Many of us are familiar with the wonderful legend of how Kaldi the goat herder and his prancing goats discovered coffee around the 9th century. Did you ever wonder how and when coffee roasting came about? Was it when Kaldi gave his findings to an Islamic monk who threw the beans in an open fire in disgust? Then after experiencing the pleasing aroma, snatched the beans out of the fire and made the first cup of coffee?
Was it Sheik Omar around the year 1258 C.E. who stumbled across this beautiful plant and grabbed some cherries? Legend has it that he took these curious fruits to his cave and while he was boiling some herbs for his dinner he decided to add some of those beans in the pot. It was quite bitter so he roasted the beans, and returned them to the pot making a delicious spicy coffee.
What we do know is that in this time period between the 12th and 13th centuries coffee roasting was done with rudimentary clay dishes or stoneware over an open flame. By the 15th-century special roasting spoons were used such as the “Bagdad Roasting Pan and Stirrer”.
Around 1650 C.E. the first cylindrical roaster came into existence. Many different forms of roasting came about in the following 200-300 years mostly with cylinders or varying types of frying pans. As we can see, home roasting was the norm.
The Development of Commercial Roasters
By the late 18th century the 3 sided hood was designed to be hung over a hearth for roasting larger quantities of coffee. These probably would have been used in coffee houses or inns. In 1824 Richard Evans of England was granted a patent for a commercial method of roasting coffee. It was a cylinder roaster with improved flanges for constant mixing or turning of the beans while roasting.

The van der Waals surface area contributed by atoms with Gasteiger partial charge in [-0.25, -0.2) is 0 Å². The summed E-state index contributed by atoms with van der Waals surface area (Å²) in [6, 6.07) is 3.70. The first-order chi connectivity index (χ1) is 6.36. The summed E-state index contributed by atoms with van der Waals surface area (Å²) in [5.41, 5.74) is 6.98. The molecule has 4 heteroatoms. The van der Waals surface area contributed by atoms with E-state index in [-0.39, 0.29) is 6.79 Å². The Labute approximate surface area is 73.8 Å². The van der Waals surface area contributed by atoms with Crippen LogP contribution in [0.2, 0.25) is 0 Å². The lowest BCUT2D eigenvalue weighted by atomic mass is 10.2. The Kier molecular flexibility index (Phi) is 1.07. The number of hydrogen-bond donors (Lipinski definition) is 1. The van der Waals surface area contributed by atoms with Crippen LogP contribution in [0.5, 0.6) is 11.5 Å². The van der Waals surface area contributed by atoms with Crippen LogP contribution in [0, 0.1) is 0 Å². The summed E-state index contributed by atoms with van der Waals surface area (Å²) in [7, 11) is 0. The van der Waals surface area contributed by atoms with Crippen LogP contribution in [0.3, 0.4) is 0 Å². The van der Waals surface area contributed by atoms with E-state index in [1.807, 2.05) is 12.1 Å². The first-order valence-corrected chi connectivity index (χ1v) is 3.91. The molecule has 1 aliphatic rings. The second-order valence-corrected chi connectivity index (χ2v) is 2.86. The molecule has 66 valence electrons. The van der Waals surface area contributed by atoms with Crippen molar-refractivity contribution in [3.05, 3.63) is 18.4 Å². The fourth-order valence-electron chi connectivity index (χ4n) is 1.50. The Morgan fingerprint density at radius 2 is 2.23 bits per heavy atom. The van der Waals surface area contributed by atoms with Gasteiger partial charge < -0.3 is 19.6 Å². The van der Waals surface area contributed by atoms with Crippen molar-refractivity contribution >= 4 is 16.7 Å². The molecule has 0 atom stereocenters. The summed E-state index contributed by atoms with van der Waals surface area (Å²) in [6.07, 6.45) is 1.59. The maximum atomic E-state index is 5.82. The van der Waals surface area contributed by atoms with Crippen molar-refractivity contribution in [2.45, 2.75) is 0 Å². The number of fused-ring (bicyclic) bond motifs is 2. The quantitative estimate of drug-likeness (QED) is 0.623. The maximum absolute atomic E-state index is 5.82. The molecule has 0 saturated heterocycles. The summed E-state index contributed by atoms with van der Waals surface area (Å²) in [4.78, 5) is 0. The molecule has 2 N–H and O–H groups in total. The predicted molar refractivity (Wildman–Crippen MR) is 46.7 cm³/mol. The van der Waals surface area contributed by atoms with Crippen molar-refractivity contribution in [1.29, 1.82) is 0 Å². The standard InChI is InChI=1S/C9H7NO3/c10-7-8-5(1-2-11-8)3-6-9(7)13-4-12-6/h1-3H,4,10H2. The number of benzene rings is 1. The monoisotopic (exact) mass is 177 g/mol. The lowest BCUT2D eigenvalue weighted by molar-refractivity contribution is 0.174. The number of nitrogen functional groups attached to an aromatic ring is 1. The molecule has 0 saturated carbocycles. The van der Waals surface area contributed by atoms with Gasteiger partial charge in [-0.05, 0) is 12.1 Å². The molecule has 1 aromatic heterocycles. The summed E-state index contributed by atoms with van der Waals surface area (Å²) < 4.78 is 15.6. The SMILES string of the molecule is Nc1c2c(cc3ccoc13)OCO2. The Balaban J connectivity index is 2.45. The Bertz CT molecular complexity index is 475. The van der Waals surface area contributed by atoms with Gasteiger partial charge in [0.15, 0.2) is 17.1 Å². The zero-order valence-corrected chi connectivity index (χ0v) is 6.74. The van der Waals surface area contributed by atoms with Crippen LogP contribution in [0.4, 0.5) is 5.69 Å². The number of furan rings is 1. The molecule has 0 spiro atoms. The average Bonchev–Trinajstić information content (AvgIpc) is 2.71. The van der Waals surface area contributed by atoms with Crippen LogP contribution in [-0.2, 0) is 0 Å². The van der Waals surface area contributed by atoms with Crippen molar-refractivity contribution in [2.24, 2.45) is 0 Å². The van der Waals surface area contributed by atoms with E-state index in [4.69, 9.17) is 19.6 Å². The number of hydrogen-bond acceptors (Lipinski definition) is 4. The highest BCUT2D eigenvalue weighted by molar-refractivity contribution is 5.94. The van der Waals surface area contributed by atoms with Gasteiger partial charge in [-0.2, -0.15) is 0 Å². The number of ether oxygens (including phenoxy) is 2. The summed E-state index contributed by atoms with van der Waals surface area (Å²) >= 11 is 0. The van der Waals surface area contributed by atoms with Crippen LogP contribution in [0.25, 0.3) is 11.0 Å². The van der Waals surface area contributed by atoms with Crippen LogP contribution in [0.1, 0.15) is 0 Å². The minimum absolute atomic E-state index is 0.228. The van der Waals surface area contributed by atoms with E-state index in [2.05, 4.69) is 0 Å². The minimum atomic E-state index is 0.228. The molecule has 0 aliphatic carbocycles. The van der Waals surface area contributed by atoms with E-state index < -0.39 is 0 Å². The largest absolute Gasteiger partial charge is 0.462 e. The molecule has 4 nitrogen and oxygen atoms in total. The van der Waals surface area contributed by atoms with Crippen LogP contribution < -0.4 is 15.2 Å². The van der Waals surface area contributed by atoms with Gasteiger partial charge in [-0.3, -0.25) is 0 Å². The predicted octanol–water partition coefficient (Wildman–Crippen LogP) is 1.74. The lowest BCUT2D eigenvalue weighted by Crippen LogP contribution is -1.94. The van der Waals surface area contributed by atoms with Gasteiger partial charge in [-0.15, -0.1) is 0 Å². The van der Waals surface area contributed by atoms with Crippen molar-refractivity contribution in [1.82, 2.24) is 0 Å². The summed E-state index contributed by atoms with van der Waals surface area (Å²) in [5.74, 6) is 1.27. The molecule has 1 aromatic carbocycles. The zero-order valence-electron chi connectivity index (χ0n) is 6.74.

The British and Americans were more focused on the commercial roasting business while the French and others focused more on machines for grinding and brewing coffee.
The Carter “Pull-Out” Roaster
In 1846, James W. Carter of Boston patented the very popular “Carter Pull-Out Roaster”. These were large cylinders that sat inside brick ovens. The ovens kept the heat inside and more uniform for improved and even roasts.
These were called “pull-out”s” because the cylinders could be pulled out of the ovens on guides. The head roaster would pull the cylinder out part way and check to see if the beans were ready or not.
Once ready, the cylinder would be pulled out completely. The 9 inch flap which ran the entire length of the cylinder would be opened and beans would be dumped into wooden trays below the cylinder and refilled with green beans. It would take two men equipped with shovels and hoes to stir the hot beans until cooled.
These machines were heated by coal. The original cylinders were not perforated. This came about later. Not all roasting companies had wooden cooling trays to dump the hot beans in. In these cases, the beans were dumped on the floor with water sprinkled on them while the men stirred them.
Many improvements were made on this model throughout the years. Improvements like perforated cylinders, the perforated false bottom on the cooling trays for better cooling, and removing of chaff and small stones. The modern-day roasters were on the way!